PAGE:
Imagine buying a case of soda for a party at your place Friday night. You discover your refrigerator is full, so you buy another refrigerator and put it in the garage to store the soda. Then you buy a few cases of other drinks-and another refrigerator. You buy some hors d'oeuvres and, of course, another refrigerator. By the time the party is over, you have five refrigerators in the garage, each one containing a few leftover items. Each one is running 24/7 to keep those items cold. And, month after month, you're paying for the power those refrigerators consume.
Over the years, IT has done pretty much the same thing with servers. They weren't really being frivolous, as in the case of the refrigerators. After all, IT truly has been under intense pressure to implement an expanding number of new business services-services that are critical the success of the enterprise. To provide those services, ensure reliability and guarantee enough capacity for peak times, IT staff has typically added hundreds, maybe even thousands of servers over the years. Each one, however, is seriously underutilized. Some enterprises have even found servers that were consuming power but no longer providing any service at all.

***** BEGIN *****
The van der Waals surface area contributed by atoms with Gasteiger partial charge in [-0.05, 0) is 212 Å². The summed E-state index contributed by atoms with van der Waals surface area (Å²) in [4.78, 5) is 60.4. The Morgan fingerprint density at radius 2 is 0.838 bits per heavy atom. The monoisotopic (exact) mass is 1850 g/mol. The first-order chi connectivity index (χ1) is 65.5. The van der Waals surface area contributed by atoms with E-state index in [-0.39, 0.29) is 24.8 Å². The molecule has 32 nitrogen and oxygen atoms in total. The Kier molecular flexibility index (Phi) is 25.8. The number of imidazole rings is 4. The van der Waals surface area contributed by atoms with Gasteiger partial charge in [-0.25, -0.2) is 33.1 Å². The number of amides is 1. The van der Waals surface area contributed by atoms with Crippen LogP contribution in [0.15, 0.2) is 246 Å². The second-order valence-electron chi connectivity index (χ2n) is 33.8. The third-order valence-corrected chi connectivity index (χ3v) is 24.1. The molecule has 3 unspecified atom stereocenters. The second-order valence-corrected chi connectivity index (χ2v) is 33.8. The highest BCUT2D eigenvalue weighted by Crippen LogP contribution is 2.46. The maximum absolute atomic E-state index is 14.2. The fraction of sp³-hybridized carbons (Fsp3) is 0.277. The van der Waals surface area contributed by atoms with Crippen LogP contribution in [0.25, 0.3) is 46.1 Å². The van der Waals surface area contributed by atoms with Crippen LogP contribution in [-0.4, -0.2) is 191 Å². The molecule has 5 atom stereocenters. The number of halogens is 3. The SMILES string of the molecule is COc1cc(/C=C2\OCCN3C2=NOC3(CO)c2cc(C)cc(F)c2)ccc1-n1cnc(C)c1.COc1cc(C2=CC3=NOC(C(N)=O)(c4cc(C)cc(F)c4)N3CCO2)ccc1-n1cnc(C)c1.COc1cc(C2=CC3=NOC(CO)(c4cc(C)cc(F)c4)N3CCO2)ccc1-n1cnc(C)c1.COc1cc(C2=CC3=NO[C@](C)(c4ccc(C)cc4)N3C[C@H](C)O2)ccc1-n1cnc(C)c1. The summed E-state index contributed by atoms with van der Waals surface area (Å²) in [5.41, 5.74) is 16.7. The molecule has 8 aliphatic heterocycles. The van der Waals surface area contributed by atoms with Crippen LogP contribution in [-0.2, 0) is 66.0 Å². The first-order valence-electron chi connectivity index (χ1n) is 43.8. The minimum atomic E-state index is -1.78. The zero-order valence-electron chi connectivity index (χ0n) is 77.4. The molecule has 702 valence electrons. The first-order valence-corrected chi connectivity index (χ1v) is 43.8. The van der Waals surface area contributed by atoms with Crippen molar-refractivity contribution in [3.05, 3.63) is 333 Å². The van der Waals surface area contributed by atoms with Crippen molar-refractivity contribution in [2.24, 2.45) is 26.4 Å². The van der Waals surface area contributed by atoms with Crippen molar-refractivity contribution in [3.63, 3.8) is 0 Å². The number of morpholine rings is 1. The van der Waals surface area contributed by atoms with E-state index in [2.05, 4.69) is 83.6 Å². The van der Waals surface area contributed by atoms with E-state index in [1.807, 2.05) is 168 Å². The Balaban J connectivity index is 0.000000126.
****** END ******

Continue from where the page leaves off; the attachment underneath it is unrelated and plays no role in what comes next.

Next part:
As a result of all these servers, power consumption in IT has skyrocketed. So have energy costs. One CIO of a global investment bank, for example, discovered that his company was paying nearly $2 million a year to power its computing systems. What's more, he learned that the IT energy cost per square foot was more than 15 times that of other departments.
So, just how can companies tackle this challenge? Very few have the capital budget to replace current equipment with newer, green versions that consume much less energy. Fortunately, there is a practical way to achieve green IT objectives while increasing efficiency.